US studio Disney has defended itself against accusations it copied ideas from French author Franck Le Calvez in its hit film Finding Nemo.
The Disney cartoon has broken box office records
The author's publishing house has applied for an injunction to stop Disney distributing Nemo merchandise.
Mr Le Calvez registered Pierrot the Clown Fish in 1995 but Disney lawyers Nemo's likeness could not be considered a brand in its own right.
The judge will rule on the injunction request on 12 March.
Judge Louis-Marie Raingeard de la Bletiere was shown
extracts from the cartoon by Disney in a side room of the court chambers in central Paris.
He was also shown merchandise including cuddly toys, water pistols and colouring books submitted as evidence by both sides.
Finding Nemo is nominated for the Best Animated Feature Oscar
Lawyers for marine life enthusiast Mr Le Calvez said he
registered an outline of his clown fish character with the French authors' copyright association in 1995.
His illustration of Pierrot was registed as a trademark for Flaven Scene publishing house in February 2003.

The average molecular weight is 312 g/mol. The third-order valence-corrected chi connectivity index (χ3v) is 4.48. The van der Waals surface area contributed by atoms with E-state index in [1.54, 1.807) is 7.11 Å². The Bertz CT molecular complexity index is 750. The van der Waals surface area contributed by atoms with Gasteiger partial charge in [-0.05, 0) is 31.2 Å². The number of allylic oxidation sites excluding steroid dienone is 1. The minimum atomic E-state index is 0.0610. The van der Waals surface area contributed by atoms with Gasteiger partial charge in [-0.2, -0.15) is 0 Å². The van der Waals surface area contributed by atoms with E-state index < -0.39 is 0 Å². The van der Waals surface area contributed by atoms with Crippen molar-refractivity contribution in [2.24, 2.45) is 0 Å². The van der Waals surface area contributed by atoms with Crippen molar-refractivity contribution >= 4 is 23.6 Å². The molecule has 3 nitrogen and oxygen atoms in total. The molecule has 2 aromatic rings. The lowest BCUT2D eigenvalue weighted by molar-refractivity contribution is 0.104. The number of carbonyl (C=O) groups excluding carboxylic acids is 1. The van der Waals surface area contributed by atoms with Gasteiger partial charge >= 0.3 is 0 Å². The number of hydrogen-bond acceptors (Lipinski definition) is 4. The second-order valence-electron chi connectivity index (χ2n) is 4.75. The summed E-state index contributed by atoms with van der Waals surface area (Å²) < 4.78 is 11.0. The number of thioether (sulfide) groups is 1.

Disney's lawyers said Walt Disney Productions and animation studio Pixar thought up the idea of Nemo and
registered their copyright as early as 2000.
"The trademark registered by Flaven Scene was a judicial
manoeuvre," said Thierry Mollet-Vieville, a lawyer for Disney.
Mr Le Calvez's book was first published in November 2002 and sold its
first print run of 3,000 copies.
But its second edition a year later sold hardly any copies as many bookshops did not want to stock it alongside Disney's Nemo books, published in France by Hachette.
"This is precisely the kind of case where our French
legislation protects us against globalisation," said
Marie-Catherine Brocherieux, one of Mr Le Calvez's lawyers.
"We have fought back because we are the ones who have been copied," she said.
A lawyer for Hachette said it could lose 700,000 euros (£470,000 or $880,000) from a ban on sales of Nemo books in France between now and the civil trial, which is due to begin in November.
The lawyer added that Flaven Scene had refused to put up guarantees it could repay that amount if it lost the case.
Finding Nemo, about a fish searching for his missing son, was the biggest US film at the box office in 2003 and has made $850m (£450m, 675 million euros) in ticket sales so far.